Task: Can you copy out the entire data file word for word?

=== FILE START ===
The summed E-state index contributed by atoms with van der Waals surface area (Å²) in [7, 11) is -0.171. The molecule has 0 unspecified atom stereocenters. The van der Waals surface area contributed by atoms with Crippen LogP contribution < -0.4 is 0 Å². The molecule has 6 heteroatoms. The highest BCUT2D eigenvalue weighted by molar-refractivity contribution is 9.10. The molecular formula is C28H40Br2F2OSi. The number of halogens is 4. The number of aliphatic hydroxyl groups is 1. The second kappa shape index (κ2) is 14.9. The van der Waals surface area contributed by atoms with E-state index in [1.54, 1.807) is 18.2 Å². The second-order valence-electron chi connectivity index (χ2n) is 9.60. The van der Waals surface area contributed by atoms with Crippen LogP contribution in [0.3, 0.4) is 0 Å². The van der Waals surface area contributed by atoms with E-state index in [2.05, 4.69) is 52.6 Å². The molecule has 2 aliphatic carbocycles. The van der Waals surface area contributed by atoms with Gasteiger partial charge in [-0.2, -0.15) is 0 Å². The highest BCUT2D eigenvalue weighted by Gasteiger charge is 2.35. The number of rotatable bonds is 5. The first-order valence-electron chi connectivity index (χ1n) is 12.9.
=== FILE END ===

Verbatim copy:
The summed E-state index contributed by atoms with van der Waals surface area (Å²) in [7, 11) is -0.171. The molecule has 0 unspecified atom stereocenters. The van der Waals surface area contributed by atoms with Crippen LogP contribution < -0.4 is 0 Å². The molecule has 6 heteroatoms. The highest BCUT2D eigenvalue weighted by molar-refractivity contribution is 9.10. The molecular formula is C28H40Br2F2OSi. The number of halogens is 4. The number of aliphatic hydroxyl groups is 1. The second kappa shape index (κ2) is 14.9. The van der Waals surface area contributed by atoms with E-state index in [1.54, 1.807) is 18.2 Å². The second-order valence-electron chi connectivity index (χ2n) is 9.60. The van der Waals surface area contributed by atoms with Crippen LogP contribution in [0.3, 0.4) is 0 Å². The van der Waals surface area contributed by atoms with E-state index in [2.05, 4.69) is 52.6 Å². The molecule has 2 aliphatic carbocycles. The van der Waals surface area contributed by atoms with Gasteiger partial charge in [-0.2, -0.15) is 0 Å². The highest BCUT2D eigenvalue weighted by Gasteiger charge is 2.35. The number of rotatable bonds is 5. The first-order valence-electron chi connectivity index (χ1n) is 12.9.